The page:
-Sign-up is expected to start in early August 2009. August 10th has been mentioned
-The sign-up period is anticipated to extend only through September 30, 2009
-Information will be available soon at your local NRCS office
-All agricultural operations are eligible to submit an application for a CSP contract
-Contracts will be awarded on a ranking system basis
-The ranking system will consider current and future conservation practices that address 5 determined Montana natural resource concerns centering around soil, water and wildlife
-A pre-determined number of acres will be available for enrollment in each state and contracts will be awarded to match the acres available
-The awarded contracts should be multi-year and for a substantial dollar amount

The timing for this CSP sign-up is not the most convenient for Montana livestock and crop producers but then they never have been. For those interested in submitting an application it will be important to stay in contact with your local NRCS office and gather the CSP information as soon as it becomes available. For those with access to the internet, information should also appear on the national and state NRCS website soon after the sign-up has been officially announced. MSGA suggests printing the available information. After acquiring the CSP information it is anticipated that a producer should be able to go through the information and determine whether he wishes to continue pursuing the application process.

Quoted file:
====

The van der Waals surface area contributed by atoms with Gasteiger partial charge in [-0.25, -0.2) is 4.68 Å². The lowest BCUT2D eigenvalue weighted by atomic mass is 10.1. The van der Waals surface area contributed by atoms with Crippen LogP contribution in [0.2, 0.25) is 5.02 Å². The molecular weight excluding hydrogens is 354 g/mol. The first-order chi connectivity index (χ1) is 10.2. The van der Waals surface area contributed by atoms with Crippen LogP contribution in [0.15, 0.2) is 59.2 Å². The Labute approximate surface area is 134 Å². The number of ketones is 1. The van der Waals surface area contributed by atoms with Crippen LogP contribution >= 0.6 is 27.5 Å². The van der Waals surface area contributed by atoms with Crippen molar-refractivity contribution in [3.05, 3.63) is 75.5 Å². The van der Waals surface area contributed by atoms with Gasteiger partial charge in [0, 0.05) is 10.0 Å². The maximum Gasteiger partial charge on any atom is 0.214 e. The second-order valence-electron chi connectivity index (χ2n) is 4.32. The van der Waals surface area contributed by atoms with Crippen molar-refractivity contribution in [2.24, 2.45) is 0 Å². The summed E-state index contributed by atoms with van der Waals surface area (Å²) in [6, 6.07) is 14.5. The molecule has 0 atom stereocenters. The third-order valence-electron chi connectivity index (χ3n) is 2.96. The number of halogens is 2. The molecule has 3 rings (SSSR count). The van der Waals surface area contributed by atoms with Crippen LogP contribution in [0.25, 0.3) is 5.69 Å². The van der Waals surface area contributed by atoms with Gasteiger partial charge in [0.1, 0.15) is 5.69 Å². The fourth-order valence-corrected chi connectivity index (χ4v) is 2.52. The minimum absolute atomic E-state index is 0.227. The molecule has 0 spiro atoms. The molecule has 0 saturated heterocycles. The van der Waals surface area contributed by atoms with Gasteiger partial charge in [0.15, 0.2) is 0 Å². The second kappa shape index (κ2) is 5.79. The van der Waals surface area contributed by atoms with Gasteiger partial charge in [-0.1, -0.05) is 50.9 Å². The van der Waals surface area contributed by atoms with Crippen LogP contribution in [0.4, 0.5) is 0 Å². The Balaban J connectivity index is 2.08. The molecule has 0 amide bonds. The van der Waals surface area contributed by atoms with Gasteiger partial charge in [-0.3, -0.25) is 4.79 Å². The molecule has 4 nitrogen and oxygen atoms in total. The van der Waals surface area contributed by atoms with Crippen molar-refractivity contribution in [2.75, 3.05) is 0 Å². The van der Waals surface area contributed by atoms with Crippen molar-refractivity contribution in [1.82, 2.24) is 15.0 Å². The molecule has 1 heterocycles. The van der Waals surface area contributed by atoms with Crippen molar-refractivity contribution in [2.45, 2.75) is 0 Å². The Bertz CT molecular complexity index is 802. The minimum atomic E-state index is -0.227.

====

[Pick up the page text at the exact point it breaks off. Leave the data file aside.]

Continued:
NRCS will also be conducting as many CSP informational workshops as the short time period will allow. Your local NRCS staff will do their best to assist with the process but will likely find themselves similarly concerned with the constricted timeline. Like other USDA programs implementation of the CSP program has been held up in Washington D.C. for months; we are still awaiting the release of the rules. The NRCS staff from Washington D.C. to Montana is doing their very best to make this program available to producers before the end the nation’s fiscal year on September 30th. Please be patient as we all try to learn the process.